Meanwhile, the pharmaceutical industry in China, as with many other parts of the world, continues to be a profitable business. Swiss firm Novartis’ annual sales of Gleevec total nearly 5 billion USD, with the market price in the States having doubled in seven years.

Those in the industry point to the expensive costs of research and development as justification for these high prices. While generic pills can cost a fraction of the original, the work that goes into developing pioneering new medicines in the first place is not cheap. According to a 2014 report from the Tufts Center for the Study of Drug Development, the average cost of developing a new prescription drug is 26 million USD, and after it’s been examined and approved by the FDA, there will be a further 3.12 billion USD necessary to research the strength of dosage, different recipes, and potential side effects.

Novartis started its research on CML drugs in 1988, spending huge sums of money on the a pill that can increase a patient’s five-year survival rate from 50% to 90%. Only after more than a decade, did it pass the examination and get approved by the Food and Drug Administration in 2001.

After the invention of a drug, pharmaceutical companies usually apply for patents that last for 20 years to make sure their IP is protected and they can recoup their investment.

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This is a situation that plays out in markets across the world. However, the price of many drugs in mainland China is often higher than in any other country; not only is Gleevec’s price in China double that in the US and South Korea, but also the prices of 80% of imported original drugs in China are higher than those in Hong Kong.

Many people in China are perplexed by this situation, and believe that as the country with the biggest population of patients, China should have more bargaining power.


“Unlike Hong Kong, China has 5% tariffs and 17% value-added tax. And the hospitals usually sell the drug to the patients at a price 15% higher than what they bought with,” said Guo Jianying, deputy inspector of the Price Department of the National Development and Reform Commission, according to a recent report by Tide Workshop. In the US, the UK, and Australia, the VAT for medicines is zero and most European countries have policies that ensure lower rates of VAT for drugs.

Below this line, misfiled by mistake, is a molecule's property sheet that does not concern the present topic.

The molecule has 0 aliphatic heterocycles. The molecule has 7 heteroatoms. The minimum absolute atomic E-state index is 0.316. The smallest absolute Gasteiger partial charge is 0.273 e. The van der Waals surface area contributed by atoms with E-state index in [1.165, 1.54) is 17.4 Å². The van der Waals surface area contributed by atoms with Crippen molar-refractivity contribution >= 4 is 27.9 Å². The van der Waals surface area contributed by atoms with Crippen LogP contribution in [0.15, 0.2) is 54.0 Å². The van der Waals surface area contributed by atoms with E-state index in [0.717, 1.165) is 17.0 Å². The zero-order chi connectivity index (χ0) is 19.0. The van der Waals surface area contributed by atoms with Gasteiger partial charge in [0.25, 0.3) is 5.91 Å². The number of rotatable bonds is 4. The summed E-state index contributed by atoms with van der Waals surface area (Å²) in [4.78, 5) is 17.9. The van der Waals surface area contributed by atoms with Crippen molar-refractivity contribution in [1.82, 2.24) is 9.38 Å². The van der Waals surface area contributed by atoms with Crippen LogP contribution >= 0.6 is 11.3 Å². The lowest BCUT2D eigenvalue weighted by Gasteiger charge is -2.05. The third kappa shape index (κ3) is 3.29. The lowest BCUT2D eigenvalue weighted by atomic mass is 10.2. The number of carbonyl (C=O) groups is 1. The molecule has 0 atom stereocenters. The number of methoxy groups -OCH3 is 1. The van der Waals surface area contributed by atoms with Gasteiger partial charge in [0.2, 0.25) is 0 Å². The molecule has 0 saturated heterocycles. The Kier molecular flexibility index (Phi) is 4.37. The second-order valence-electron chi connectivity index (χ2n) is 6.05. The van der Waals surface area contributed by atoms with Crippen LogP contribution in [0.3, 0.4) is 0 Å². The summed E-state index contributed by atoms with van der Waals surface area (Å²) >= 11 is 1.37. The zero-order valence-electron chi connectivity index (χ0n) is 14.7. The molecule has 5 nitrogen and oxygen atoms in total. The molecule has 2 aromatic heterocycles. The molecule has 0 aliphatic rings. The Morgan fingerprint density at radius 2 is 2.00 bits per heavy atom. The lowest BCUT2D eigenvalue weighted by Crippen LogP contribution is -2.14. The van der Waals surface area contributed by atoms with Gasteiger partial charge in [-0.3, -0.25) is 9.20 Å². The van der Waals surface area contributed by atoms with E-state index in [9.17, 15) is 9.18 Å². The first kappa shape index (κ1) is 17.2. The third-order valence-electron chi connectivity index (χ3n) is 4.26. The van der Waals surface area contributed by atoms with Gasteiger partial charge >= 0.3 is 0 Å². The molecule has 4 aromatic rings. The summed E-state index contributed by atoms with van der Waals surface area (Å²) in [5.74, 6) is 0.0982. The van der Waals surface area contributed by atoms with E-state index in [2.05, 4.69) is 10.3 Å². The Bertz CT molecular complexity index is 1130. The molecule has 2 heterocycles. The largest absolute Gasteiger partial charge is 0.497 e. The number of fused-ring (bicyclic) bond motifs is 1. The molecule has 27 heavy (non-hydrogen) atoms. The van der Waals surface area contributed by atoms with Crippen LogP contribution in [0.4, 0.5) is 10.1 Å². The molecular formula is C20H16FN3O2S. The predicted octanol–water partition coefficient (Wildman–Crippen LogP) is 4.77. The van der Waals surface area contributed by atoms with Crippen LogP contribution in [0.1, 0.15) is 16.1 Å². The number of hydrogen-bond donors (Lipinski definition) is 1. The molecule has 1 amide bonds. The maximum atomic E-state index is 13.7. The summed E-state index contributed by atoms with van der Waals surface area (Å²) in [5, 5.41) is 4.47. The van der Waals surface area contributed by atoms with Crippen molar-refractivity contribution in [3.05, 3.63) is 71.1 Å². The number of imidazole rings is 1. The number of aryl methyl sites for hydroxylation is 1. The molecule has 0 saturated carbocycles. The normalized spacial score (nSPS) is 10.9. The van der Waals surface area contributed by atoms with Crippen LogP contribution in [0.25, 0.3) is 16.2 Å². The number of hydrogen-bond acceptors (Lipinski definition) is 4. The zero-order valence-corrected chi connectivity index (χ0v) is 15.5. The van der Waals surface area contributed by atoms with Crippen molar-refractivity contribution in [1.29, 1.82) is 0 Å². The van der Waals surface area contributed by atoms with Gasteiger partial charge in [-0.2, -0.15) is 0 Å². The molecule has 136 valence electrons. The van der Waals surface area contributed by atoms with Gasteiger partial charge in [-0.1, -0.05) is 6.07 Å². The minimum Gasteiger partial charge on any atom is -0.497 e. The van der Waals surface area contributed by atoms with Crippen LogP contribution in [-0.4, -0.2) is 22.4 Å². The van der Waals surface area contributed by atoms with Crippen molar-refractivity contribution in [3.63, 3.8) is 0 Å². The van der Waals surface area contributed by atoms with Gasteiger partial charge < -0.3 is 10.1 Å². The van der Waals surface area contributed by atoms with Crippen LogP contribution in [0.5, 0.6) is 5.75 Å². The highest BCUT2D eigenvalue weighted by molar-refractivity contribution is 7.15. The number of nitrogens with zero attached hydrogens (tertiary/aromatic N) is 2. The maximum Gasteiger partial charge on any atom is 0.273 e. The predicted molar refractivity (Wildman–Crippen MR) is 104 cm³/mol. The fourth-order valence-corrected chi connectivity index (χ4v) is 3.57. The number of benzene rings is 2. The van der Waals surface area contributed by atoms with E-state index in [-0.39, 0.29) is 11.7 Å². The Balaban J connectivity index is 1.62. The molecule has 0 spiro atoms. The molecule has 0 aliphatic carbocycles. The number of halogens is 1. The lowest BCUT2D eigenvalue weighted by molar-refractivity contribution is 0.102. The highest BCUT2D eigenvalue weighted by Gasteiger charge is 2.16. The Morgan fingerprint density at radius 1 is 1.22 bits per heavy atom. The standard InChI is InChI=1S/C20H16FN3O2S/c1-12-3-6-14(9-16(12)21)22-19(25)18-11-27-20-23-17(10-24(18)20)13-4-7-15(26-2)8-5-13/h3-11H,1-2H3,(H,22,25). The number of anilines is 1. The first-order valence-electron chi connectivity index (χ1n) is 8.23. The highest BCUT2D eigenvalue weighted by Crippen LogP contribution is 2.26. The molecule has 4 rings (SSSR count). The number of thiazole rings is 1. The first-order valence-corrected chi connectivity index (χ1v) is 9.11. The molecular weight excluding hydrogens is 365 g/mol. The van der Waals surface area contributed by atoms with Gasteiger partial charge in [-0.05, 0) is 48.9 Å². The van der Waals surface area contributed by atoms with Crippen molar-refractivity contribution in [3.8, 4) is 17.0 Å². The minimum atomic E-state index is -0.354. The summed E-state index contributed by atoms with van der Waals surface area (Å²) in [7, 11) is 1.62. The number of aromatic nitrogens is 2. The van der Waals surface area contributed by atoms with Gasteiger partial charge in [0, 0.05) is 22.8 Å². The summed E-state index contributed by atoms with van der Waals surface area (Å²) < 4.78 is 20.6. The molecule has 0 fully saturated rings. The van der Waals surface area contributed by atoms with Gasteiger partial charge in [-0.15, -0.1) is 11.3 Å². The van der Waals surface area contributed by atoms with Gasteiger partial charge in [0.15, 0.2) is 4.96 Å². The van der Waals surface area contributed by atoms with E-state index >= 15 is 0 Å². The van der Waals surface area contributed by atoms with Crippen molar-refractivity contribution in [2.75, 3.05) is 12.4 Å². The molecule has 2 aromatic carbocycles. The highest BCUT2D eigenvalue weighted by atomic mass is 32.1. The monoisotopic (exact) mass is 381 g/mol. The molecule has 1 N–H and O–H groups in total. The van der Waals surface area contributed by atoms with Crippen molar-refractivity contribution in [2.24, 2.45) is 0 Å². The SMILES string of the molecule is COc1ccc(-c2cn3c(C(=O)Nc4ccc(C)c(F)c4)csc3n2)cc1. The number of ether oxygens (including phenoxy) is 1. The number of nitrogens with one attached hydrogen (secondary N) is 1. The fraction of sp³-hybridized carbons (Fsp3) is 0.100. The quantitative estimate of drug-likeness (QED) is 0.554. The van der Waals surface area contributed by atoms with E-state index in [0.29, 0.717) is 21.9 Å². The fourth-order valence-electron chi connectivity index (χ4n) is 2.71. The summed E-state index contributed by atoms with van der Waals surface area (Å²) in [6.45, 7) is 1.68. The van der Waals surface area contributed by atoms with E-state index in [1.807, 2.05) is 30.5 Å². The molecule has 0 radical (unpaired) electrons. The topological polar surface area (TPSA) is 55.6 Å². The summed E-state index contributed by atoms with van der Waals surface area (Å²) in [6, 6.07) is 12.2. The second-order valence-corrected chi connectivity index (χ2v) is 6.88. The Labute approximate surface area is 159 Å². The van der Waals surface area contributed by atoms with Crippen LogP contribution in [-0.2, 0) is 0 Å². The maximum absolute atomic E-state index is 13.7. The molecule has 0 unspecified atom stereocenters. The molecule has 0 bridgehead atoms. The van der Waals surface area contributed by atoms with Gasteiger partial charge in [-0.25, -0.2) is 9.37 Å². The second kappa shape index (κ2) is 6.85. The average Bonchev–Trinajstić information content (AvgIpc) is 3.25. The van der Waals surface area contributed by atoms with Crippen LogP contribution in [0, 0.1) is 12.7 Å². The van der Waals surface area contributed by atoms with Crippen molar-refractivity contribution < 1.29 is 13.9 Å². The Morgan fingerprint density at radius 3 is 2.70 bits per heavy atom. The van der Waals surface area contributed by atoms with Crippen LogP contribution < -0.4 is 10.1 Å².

Another factor is that in China, multinational pharmaceutical companies have the privilege of setting the price for imported original drugs even after their 20-year patents expire, although for domestic drugs the Chinese government sets a “guiding price”.

Additionally, imported drugs have to go through clinical trials before entering China even if they have been approved and used in overseas markets for many years. These trials require a large amount of clinical data and can take three to five years to complete.

A poster for Dying to Survive

According to data disclosed by Beijing Continental Pharmaceutical Co., Ltd. in 2012, the cost of conducting Phase III clinical trials in China is approximately 3-7 million USD. However, in most countries, clinical trials are not needed for imported drugs. To save costs and shorten development time, many countries use drugs approved by the US Food and Drug Administration directly, but China does not recognize the organization’s data.

Therefore, it’s not surprising that the world’s 15 largest multinational pharmaceutical groups continue to invest huge research expenditures in China. In the past decade, these have seen an annual growth rate of 22.5%. Much of the cost of this scientific research and administration therefore continues to be paid by Chinese patients.

China’s medical environment is improving however. On May 1st, 2018, the Chinese government implemented zero tariffs on 28 kinds of imported drugs. Additionally, the VAT for the import of anti-cancer drugs (including 103 anti-cancer drug preparations and 51 kinds of anti-cancer drug raw materials) was reduced by 3%.

At the same time, the State Food and Drug Administration has accelerated the process of approval for new drugs. Taking cervical cancer vaccine (HPV) as an example, the bivalent and tetravalent vaccines had to undergo 10 years of experiments before being licensed and listed in China. However, it took a mere 8 days for the nine-valent vaccine to be approved.

Moreover, China also joined the International Conference on Harmonization of Human Drug Registration (ICH) last year, which means China will aim to share data and coordinate technical standards with other countries such as the US and Japan in the hopes of reducing the cost of drug development.

The idea that life-saving medicines are a luxury that only the wealthy can afford is understandably a sensitive one in China — as in the US and other countries. Improvements are being made, but there are still important issues at the crux of the pharmaceutical industry that need to be addressed. Dying to Survive may have all the slick drama and whacky moments of classic summer blockbuster fodder, but it does dig a little deeper than most, and it deserves credit for putting these issues back in the public spotlight.

Cover photo: Xu Zheng in Dying to Survive